March 7, 2019
Mortgage rates dropped noticeably today, as the underlying bond market benefited from overseas developments. The European Central Bank (ECB) is Europe's counterpart to the Federal Reserve. Like the Fed, they've also dabbled in bond-buying and ultra-low policy rates. In fact, they still haven't gotten around to hiking rates as a part of the current global economic expansion. Just today, they said they don't expect rates to rise in 2019 and possibly beyond.
Combined with several other comments and updated forecasts, the message from the ECB was that the European economic outlook is downbeat and they'll be keeping the monetary punchbowl on the table as a result. Central banks' easy money policies tend to benefit bonds (which translates to lower rates) and these were no exception.
The net effect was a drop to the lowest rates in more than a week for the average lender--a claim that runs counter to several news reports that say rates are higher this week. At issue is the source material for those news reports: Freddie Mac's weekly rate survey, which only tends to capture Monday and Tuesday's rate quotes (and it completely excludes Thursday and Friday of any given week). As such, when there are big moves in the 2nd half of a week (and especially if there are opposing moves in two adjacent weeks, Freddie's survey will likely say rates did the exact opposite of what they're actually doing.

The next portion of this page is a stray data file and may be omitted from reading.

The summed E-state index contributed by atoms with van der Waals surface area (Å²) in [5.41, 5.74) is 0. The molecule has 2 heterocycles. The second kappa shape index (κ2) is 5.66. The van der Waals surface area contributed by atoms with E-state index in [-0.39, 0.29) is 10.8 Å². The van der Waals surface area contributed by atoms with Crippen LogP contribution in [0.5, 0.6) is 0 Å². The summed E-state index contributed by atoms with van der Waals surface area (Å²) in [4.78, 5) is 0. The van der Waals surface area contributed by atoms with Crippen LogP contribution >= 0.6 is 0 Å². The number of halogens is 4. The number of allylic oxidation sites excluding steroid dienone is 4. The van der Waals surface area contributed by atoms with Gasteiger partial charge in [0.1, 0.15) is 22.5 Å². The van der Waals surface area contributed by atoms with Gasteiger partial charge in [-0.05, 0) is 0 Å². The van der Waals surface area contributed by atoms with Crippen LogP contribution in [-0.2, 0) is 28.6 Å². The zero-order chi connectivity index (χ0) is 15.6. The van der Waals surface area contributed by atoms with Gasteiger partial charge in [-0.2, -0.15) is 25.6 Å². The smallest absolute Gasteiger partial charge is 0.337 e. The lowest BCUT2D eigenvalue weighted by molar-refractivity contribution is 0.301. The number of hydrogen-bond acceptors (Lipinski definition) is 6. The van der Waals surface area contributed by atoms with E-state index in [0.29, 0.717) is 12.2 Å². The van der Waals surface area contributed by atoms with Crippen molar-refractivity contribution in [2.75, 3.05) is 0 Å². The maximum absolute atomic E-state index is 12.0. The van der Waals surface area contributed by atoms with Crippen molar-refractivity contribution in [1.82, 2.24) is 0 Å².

Case in point, last Thu/Fri, rates were rising fairly quickly, but that rise wasn't captured by the Freddie survey. This created a lower baseline for the current week. From there, even though rates began to recover on Mon/Tue this week, they hadn't recovered enough to get back to Mon/Tue levels last week. So the Freddie survey sees and reports rates as being higher. If we look at today's rates versus last Thursday or Friday's however, we see rates are easily in better shape.
Loan Originator Perspective
Bond markets posted minimal gains today, as dovish ECB rhetoric boosted bond demand. My pricing was marginally better than yesterday's. The week's big event tomorrow (NFP jobs report) will further inform where rates head from here. I seldom float into NFP day, and this month isn't any different, I am locking loans closing within 30 days. -Ted Rood, Senior Originator
Today's Most Prevalent Rates
- 30YR FIXED - 4.375 - 4.5%
- FHA/VA - 4.125 - 4.25%
- 15 YEAR FIXED - 4.0 - 4.125%
- 5 YEAR ARMS - 4.25 - 4.625% depending on the lender
Ongoing Lock/Float Considerations
- Headwinds that had plagued rates for most of the past 2 years began to die down in late 2018. A rapid decline in the stock market certainly helped drive investors into bonds (which helps rates) Highest rates in more than 7 years in Oct/Nov. 8-month lows by the end of the year
- This is a bit of a crossroads. The rising rate environment could flare up again. We may look back at Oct/Nov and see a long-term ceiling, or we may look back at early December and see a temporary correction before more pain.
- Either way, late 2018 was a sign that rates are willing to take opportunities presented to them. From here, it will be up to economic data, fiscal policies, and the stock market to decide on the next set of opportunities. The rougher the overall outlook, the better interest rates tend to do.
- Rates discussed refer to the most frequently-quoted, conforming, conventional 30yr fixed rate for top tier borrowers among average to well-priced lenders. The rates generally assume little-to-no origination or discount except as noted when applicable. Rates appearing on this page are "effective rates" that take day-to-day changes in upfront costs into consideration.